What happened when Irish provinces last struggled in European competition?

This weekend sees no Irish teams take part in the Champions Cup quarter-finals

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Mandatory Credit ©INPHO/Tom Honan

At their peak, the Heineken Cup knockout stages were arguably bigger than the Six Nations for Irish rugby.

From Munster's triumph against Biarritz in 2006, to the all-Irish final between Leinster and Ulster in 2012, Irish teams dominated European competition. Between them, Munster and Leinster won five Heineken Cup titles in seven years.

This weekend, the quarter-finals of the Champions Cup is taking place, not that many Irish fans would care. Two all-English ties take place on Saturday as Saracens play Northampton and Exeter travel north to face Wasps.

On Sunday, the only non-domestic tie of the round sees Stade Francais travel to Leicester. The weekend concludes with Racing 92 playing champions Toulon in Paris.

The only Irish involvement in Europe this weekend is in the Challenge Cup as Connacht meet Grenoble in France. Pat Lam's side only reached the quarter-final after Brive lost away to Newcastle to let the Westerners top the group.

Connacht's Matt Healy makes a break on his way to scoring a try against Enisei-STM in the Challenge Cup. Mandatory Credit ©INPHO/Ryan Byrne

Despite the successes of Irish provinces domestically, it has been a very disappointing year in Europe. This weekend sees no Irish team compete in the quarter-finals of Europe's main club competition for the first time since 1998. In that season, there were also three quarter-final play-offs which Munster, Leinster or Ulster failed to reach, meaning there were no Irish teams in the top-eleven.

The following year, Ulster became the first Irish side to win the Heineken Cup. Simon Mason kicked six penalties in Lansdowne Road as Ulster defeated Colomiers 21-6. Due to a disagreement between the RFU and tournament organisers, no English teams competed in the tournament that season.

English teams returned to the tournament in the following year, but (despite the best interests of Munster), it would take seven seasons for an Irish team to be crowned European champions. After the Irish performances in this year's tournament, are the teams in a similar fallow period now? Will we see an Irish champion in the next five years?

Here is the story of how those Irish teams did in the early 2000s. For Munster, it would be a long and heartbreaking road to triumph.


Munster were the only team to reach the knockout stages as Leinster and Ulster failed to advance from the Pools. A home quarter-final win over Stade Francais was followed by a triumph over Toulouse in the south of France.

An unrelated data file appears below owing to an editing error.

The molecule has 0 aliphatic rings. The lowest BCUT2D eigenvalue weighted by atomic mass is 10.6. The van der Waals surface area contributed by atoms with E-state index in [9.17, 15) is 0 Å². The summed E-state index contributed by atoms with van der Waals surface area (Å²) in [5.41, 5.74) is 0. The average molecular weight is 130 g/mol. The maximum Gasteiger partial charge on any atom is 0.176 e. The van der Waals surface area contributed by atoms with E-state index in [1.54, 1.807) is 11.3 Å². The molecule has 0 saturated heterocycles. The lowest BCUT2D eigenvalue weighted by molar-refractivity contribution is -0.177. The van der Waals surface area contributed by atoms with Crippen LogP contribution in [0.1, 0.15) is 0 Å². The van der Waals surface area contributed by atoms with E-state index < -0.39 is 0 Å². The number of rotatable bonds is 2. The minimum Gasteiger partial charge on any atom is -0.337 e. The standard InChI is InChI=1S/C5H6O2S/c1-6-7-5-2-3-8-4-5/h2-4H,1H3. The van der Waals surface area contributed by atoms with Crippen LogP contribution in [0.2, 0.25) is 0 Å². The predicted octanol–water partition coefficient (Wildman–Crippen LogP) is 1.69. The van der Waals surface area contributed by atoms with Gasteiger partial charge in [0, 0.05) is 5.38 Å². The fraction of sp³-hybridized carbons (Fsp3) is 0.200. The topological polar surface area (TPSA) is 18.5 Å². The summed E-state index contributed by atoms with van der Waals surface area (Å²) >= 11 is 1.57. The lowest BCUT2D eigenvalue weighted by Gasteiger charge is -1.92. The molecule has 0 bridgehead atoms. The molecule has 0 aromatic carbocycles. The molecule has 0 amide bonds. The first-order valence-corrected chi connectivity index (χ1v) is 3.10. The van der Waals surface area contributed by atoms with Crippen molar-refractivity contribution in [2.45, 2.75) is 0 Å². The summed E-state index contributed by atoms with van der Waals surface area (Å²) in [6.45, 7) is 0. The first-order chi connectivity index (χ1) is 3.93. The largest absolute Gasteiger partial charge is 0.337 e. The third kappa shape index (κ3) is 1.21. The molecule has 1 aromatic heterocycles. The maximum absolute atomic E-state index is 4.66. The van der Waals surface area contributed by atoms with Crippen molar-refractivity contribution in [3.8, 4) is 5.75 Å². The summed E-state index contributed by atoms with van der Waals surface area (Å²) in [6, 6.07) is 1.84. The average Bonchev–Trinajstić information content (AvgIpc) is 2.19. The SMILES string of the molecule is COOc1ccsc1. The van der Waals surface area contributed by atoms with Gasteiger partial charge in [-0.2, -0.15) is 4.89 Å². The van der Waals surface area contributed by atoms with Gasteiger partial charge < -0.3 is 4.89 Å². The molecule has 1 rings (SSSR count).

Those wins booked Munster's place in their first European final where they would lose to Northampton in Twickenham by a point. The game finished 9-8 and is best remembered for Ronan O'Gara's late miss to win the game.


As was the case in the previous year, Munster were the only Irish side to survive the Pool stages. A home win over Biarritz set up another semi-final on French soil.

On this occasion, Stade Francais avenged the previous year's quarter-final defeat with a 16-15 win.


Leinster joined their southern cousins in the quarter-finals, but were eliminated by Leicester at Welford Road. For the first time in three seasons, Munster had to leave Limerick for their quarter-final, beating Stade Francais in Paris. It was the third year in a row the teams met in the knockout stages.

In the semi-final, Munster were again in France, beating Castres. The final was a 15-9 loss to Leicester, which became famous for the Hand of Back.


For the second year in a row, both Leinster and Munster reached the quarter-finals. On this occasion, both won, defeating Biarritz and Leicester respectively.

A final in Lansdowne Road awaited the semi-final winners but both teams lost to French opposition. Trevor Brennan's Toulouse defeated Perpignan to go on and win the title in a half-empty stadium.


Munster continued their path to the semi-finals as they had done in previous five seasons, but lost to London Wasps 37-32 in Dublin.

The game remains one of the most dramatic in European history, which culminated in Trevor Leota's match-winning try.


In a year to forget for the Irish provinces, Munster lost their record of successive semi-final appearances as they joined Leinster in being eliminated in the quarter-finals.

Leinster were well beaten at home by Leicester in Lansdowne Road and the following day, Munster lost to Biarritz in San Sebastian.


This was the season the dream finally became reality for Irish provinces. Munster and Leinster met in an all-Ireland semi-final, which proved to be a one-sided contest; Munster were 30-6 winners.

After losing the final just four years previously in Cardiff, Munster finally climbed the mountain and defeated Biarritz in Cardiff.

From Ulster's win in 1999, it took an Irish team seven seasons to become champions again. The last time an Irish side won the title was back in 2012, when Leinster defeated Ulster to win back-to-back European Cups. By contrast, this will be the fourth season in a row in which no Irish team will reach the final, and perhaps even that a similar drought is on the horizon in the coming years.